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The Black Death and Death

This is the last of a short series of posts about the Black Death. I haven’t come close to doing it justice as a subject and there will doubtless be more posts in the future, but there’s one last thing I want to look at before I move on. Life in the first half of the fourteenth century was precarious. There had been famines due to bad weather and many people had starved to death. There was war with France or Scotland almost constantly. In an age without antibiotics even a simple scratch could become infected and kill, so no one was a stranger to death. Despite this Europe’s experience of the Black Death changed the view of death held by the Christian West. Most people didn’t live long and death from childbirth, disease or accident was common, but the Black Death had shown that death was even more unpredictable than people had thought.

Ian Mortimer has suggested in his book Centuries of Change that the only way that modern people can understand the effect of the Black Death is to imagine an atomic bomb exploding in a different town every day for a year and three months. I can’t even begin to imagine that and I have a good imagination. In such circumstances I think most of us would believe that the end of the world was near. The number of deaths would be devastating.

One of the ways in which the change in attitude was shown was in art. Death, represented by a skull, started to figure in paintings where it had not before. Paintings were used to remind people that death made all equal. One of the more famous of these types of paintings is The Three Living and The Three Dead. Although they predate the Black Death as a theme, they became much more common after the middle of the fourteenth century. The three living are contrasted in their wealth and vitality with the skeleton forms of their future selves. In France these are usually three kings and they’re on horseback. In France or England one of them always has a hawk, showing that, even if they’re not kings, they’re rather well off. The illustrations include a conversation between the living and the dead. This is an example of these conversations. The living say in turn, “I am afraid”, “Lo, what I see” and “Methinks these devils be”. The dead reply, “Such shall you be”, “I was well fair”, “For God’s love beware”. There was often a homily of this nature:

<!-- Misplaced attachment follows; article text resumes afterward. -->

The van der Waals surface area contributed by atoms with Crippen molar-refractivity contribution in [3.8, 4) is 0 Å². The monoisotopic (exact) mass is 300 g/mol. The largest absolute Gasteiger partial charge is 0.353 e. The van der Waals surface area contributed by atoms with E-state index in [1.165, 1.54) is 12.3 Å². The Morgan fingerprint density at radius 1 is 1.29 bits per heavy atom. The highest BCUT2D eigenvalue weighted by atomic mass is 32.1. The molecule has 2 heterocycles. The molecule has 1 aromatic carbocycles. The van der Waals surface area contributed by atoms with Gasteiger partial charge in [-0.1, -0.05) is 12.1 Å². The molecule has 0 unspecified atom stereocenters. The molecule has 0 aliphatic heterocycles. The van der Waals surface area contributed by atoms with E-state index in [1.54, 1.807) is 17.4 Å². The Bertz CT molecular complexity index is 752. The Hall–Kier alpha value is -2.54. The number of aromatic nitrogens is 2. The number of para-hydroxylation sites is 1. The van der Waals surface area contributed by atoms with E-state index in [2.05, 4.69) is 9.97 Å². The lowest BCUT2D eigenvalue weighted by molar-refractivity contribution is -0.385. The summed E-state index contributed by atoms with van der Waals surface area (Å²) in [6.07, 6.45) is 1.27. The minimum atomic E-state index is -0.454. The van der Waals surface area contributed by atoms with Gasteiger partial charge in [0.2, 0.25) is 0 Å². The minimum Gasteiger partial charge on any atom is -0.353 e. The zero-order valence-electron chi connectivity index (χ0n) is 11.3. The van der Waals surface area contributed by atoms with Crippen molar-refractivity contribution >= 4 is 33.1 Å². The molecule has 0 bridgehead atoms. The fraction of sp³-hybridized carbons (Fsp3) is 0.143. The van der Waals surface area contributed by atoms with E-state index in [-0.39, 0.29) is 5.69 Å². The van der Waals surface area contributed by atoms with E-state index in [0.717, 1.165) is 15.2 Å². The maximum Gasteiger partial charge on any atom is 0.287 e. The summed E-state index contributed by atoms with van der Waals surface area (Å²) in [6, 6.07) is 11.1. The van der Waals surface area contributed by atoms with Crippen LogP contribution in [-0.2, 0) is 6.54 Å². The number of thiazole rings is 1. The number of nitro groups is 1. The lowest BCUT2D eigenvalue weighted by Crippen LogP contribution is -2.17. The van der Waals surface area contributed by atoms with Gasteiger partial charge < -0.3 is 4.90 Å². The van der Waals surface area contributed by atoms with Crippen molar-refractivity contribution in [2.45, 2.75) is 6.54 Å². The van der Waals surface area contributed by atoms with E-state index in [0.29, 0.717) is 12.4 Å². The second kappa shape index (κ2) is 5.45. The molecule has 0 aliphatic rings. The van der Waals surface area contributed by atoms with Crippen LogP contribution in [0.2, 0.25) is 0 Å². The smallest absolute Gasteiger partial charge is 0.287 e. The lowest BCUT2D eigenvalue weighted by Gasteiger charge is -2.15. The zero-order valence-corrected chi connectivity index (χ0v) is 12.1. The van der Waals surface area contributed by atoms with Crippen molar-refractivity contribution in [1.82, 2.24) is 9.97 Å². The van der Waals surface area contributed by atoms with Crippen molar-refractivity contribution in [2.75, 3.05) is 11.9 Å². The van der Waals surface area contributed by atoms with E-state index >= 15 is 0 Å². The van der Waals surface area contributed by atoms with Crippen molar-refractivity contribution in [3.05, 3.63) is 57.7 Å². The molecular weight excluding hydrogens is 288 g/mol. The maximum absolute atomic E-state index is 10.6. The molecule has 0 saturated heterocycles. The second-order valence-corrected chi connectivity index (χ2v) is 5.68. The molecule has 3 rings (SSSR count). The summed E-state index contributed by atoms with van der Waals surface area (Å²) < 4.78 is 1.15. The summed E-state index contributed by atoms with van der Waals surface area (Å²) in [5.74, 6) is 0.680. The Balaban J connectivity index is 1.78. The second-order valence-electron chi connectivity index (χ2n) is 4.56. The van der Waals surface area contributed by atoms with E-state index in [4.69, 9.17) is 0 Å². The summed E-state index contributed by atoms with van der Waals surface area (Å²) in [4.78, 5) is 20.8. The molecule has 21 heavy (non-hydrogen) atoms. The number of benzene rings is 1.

“Know that I was head of my line

Princes, kings and nobles

Royal and rich, rejoicing in wealth

But now I am so hideous and bare

That even the worms disdain me.”

The same message was also given by many tombs. A particular style of tomb became popular in the beginning of the fifteenth century after the plague had returned three more times to England. These were called transi tombs. These tombs had two tiers. On top there would be a prince, bishop or lord; below the same man would be represented by a skeleton, with the whole explained by a pious verse. They showed the owner’s awareness that he was assigned to dust and maggots. The corpse would be presented with the flesh eaten away and a brittle skeleton. The intent was to shock the viewer both to repentance and to pray for the dead person.